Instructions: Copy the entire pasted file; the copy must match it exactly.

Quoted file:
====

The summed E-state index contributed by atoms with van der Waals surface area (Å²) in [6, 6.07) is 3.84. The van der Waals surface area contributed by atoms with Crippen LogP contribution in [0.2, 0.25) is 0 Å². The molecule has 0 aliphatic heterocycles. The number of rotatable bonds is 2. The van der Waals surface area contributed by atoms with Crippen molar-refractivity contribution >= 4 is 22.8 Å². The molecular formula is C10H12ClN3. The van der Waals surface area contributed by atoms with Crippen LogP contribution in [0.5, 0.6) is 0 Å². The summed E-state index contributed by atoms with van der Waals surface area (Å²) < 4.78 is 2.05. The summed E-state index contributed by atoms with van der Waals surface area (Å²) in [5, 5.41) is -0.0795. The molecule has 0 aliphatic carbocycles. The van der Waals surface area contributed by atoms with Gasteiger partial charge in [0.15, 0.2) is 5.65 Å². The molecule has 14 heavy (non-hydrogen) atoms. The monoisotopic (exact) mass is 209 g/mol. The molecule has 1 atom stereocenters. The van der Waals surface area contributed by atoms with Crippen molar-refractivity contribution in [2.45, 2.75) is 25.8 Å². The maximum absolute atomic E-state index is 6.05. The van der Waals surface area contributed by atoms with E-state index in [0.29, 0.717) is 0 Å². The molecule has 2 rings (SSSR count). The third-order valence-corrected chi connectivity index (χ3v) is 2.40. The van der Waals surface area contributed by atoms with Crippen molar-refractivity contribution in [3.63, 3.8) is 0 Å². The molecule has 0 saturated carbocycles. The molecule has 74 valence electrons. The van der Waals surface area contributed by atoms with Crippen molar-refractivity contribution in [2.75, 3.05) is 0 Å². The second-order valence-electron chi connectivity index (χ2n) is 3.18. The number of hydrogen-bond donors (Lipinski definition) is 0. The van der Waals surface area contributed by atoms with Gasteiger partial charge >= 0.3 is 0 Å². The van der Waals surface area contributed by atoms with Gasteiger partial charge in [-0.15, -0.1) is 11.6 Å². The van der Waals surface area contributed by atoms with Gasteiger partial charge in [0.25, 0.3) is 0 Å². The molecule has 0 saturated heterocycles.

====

The summed E-state index contributed by atoms with van der Waals surface area (Å²) in [6, 6.07) is 3.84. The van der Waals surface area contributed by atoms with Crippen LogP contribution in [0.2, 0.25) is 0 Å². The molecule has 0 aliphatic heterocycles. The number of rotatable bonds is 2. The van der Waals surface area contributed by atoms with Crippen molar-refractivity contribution >= 4 is 22.8 Å². The molecular formula is C10H12ClN3. The van der Waals surface area contributed by atoms with Crippen LogP contribution in [0.5, 0.6) is 0 Å². The summed E-state index contributed by atoms with van der Waals surface area (Å²) < 4.78 is 2.05. The summed E-state index contributed by atoms with van der Waals surface area (Å²) in [5, 5.41) is -0.0795. The molecule has 0 aliphatic carbocycles. The van der Waals surface area contributed by atoms with Gasteiger partial charge in [0.15, 0.2) is 5.65 Å². The molecule has 14 heavy (non-hydrogen) atoms. The monoisotopic (exact) mass is 209 g/mol. The molecule has 1 atom stereocenters. The van der Waals surface area contributed by atoms with Crippen molar-refractivity contribution in [2.45, 2.75) is 25.8 Å². The maximum absolute atomic E-state index is 6.05. The van der Waals surface area contributed by atoms with E-state index in [0.29, 0.717) is 0 Å². The molecule has 2 rings (SSSR count). The third-order valence-corrected chi connectivity index (χ3v) is 2.40. The van der Waals surface area contributed by atoms with Crippen molar-refractivity contribution in [3.63, 3.8) is 0 Å². The molecule has 0 saturated carbocycles. The molecule has 74 valence electrons. The van der Waals surface area contributed by atoms with Crippen molar-refractivity contribution in [2.75, 3.05) is 0 Å². The second-order valence-electron chi connectivity index (χ2n) is 3.18. The number of hydrogen-bond donors (Lipinski definition) is 0. The van der Waals surface area contributed by atoms with Gasteiger partial charge >= 0.3 is 0 Å². The van der Waals surface area contributed by atoms with Gasteiger partial charge in [-0.15, -0.1) is 11.6 Å². The van der Waals surface area contributed by atoms with Gasteiger partial charge in [0.25, 0.3) is 0 Å². The molecule has 0 saturated heterocycles.